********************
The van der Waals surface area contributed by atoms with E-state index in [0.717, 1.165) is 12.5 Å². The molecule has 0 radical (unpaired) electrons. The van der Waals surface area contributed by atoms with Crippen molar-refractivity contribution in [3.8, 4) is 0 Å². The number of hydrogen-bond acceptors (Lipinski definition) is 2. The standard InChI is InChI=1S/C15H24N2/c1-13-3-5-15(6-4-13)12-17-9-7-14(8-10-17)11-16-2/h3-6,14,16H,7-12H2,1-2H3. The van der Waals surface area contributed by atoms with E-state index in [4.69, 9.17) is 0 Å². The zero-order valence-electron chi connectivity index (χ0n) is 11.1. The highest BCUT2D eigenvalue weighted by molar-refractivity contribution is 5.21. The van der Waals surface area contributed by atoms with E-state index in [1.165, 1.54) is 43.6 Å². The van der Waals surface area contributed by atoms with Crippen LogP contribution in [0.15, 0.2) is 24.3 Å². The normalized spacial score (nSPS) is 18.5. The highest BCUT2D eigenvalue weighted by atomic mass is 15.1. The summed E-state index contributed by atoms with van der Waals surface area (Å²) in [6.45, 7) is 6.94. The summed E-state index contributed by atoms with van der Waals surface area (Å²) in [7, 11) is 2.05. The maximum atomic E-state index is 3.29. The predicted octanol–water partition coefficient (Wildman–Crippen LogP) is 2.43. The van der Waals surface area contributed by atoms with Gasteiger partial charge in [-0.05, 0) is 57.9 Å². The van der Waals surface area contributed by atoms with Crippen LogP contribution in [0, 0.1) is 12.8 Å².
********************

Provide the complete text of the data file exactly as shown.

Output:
The van der Waals surface area contributed by atoms with E-state index in [0.717, 1.165) is 12.5 Å². The molecule has 0 radical (unpaired) electrons. The van der Waals surface area contributed by atoms with Crippen molar-refractivity contribution in [3.8, 4) is 0 Å². The number of hydrogen-bond acceptors (Lipinski definition) is 2. The standard InChI is InChI=1S/C15H24N2/c1-13-3-5-15(6-4-13)12-17-9-7-14(8-10-17)11-16-2/h3-6,14,16H,7-12H2,1-2H3. The van der Waals surface area contributed by atoms with E-state index in [4.69, 9.17) is 0 Å². The zero-order valence-electron chi connectivity index (χ0n) is 11.1. The highest BCUT2D eigenvalue weighted by molar-refractivity contribution is 5.21. The van der Waals surface area contributed by atoms with E-state index in [1.165, 1.54) is 43.6 Å². The van der Waals surface area contributed by atoms with Crippen LogP contribution in [0.15, 0.2) is 24.3 Å². The normalized spacial score (nSPS) is 18.5. The highest BCUT2D eigenvalue weighted by atomic mass is 15.1. The summed E-state index contributed by atoms with van der Waals surface area (Å²) in [6.45, 7) is 6.94. The summed E-state index contributed by atoms with van der Waals surface area (Å²) in [7, 11) is 2.05. The maximum atomic E-state index is 3.29. The predicted octanol–water partition coefficient (Wildman–Crippen LogP) is 2.43. The van der Waals surface area contributed by atoms with Gasteiger partial charge in [-0.05, 0) is 57.9 Å². The van der Waals surface area contributed by atoms with Crippen LogP contribution in [0, 0.1) is 12.8 Å².